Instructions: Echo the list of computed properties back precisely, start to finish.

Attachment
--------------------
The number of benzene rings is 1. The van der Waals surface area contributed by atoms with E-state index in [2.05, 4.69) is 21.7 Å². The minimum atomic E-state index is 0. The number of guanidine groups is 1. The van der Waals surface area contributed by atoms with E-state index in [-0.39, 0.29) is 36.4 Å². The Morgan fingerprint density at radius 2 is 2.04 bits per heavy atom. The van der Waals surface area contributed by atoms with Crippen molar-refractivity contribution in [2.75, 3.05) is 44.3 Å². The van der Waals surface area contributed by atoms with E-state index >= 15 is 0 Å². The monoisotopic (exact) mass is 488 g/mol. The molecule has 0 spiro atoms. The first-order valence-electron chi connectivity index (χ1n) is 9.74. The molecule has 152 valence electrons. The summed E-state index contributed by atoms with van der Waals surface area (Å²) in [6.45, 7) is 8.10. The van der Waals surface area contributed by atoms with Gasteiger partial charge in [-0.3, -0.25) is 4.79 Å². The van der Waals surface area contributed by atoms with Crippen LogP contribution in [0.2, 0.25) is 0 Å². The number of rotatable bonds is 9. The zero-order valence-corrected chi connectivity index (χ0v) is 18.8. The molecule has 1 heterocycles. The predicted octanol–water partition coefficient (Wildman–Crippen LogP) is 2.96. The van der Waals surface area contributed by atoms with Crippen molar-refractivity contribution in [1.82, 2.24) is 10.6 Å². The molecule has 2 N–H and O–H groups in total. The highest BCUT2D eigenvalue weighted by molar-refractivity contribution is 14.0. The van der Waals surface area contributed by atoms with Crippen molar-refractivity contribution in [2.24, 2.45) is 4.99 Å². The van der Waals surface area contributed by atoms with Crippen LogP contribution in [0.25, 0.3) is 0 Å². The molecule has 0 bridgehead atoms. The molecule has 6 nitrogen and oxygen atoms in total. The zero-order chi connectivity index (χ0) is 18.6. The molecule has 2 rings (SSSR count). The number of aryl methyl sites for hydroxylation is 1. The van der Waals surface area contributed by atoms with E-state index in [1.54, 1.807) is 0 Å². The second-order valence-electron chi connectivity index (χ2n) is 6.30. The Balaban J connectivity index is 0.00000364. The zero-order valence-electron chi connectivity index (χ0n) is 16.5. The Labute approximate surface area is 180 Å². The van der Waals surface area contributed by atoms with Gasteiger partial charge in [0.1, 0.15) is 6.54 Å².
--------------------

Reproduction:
The number of benzene rings is 1. The van der Waals surface area contributed by atoms with E-state index in [2.05, 4.69) is 21.7 Å². The minimum atomic E-state index is 0. The number of guanidine groups is 1. The van der Waals surface area contributed by atoms with E-state index in [-0.39, 0.29) is 36.4 Å². The Morgan fingerprint density at radius 2 is 2.04 bits per heavy atom. The van der Waals surface area contributed by atoms with Crippen molar-refractivity contribution in [2.75, 3.05) is 44.3 Å². The van der Waals surface area contributed by atoms with E-state index >= 15 is 0 Å². The monoisotopic (exact) mass is 488 g/mol. The molecule has 0 spiro atoms. The first-order valence-electron chi connectivity index (χ1n) is 9.74. The molecule has 152 valence electrons. The summed E-state index contributed by atoms with van der Waals surface area (Å²) in [6.45, 7) is 8.10. The van der Waals surface area contributed by atoms with Gasteiger partial charge in [-0.3, -0.25) is 4.79 Å². The van der Waals surface area contributed by atoms with Crippen LogP contribution in [0.2, 0.25) is 0 Å². The number of rotatable bonds is 9. The zero-order valence-corrected chi connectivity index (χ0v) is 18.8. The molecule has 1 heterocycles. The predicted octanol–water partition coefficient (Wildman–Crippen LogP) is 2.96. The van der Waals surface area contributed by atoms with Crippen molar-refractivity contribution in [1.82, 2.24) is 10.6 Å². The molecule has 2 N–H and O–H groups in total. The highest BCUT2D eigenvalue weighted by molar-refractivity contribution is 14.0. The van der Waals surface area contributed by atoms with Crippen molar-refractivity contribution in [2.24, 2.45) is 4.99 Å². The van der Waals surface area contributed by atoms with Crippen LogP contribution in [0.25, 0.3) is 0 Å². The molecule has 0 bridgehead atoms. The molecule has 6 nitrogen and oxygen atoms in total. The zero-order chi connectivity index (χ0) is 18.6. The molecule has 2 rings (SSSR count). The number of aryl methyl sites for hydroxylation is 1. The van der Waals surface area contributed by atoms with E-state index in [1.54, 1.807) is 0 Å². The second-order valence-electron chi connectivity index (χ2n) is 6.30. The Balaban J connectivity index is 0.00000364. The zero-order valence-electron chi connectivity index (χ0n) is 16.5. The Labute approximate surface area is 180 Å². The van der Waals surface area contributed by atoms with Gasteiger partial charge in [0.1, 0.15) is 6.54 Å².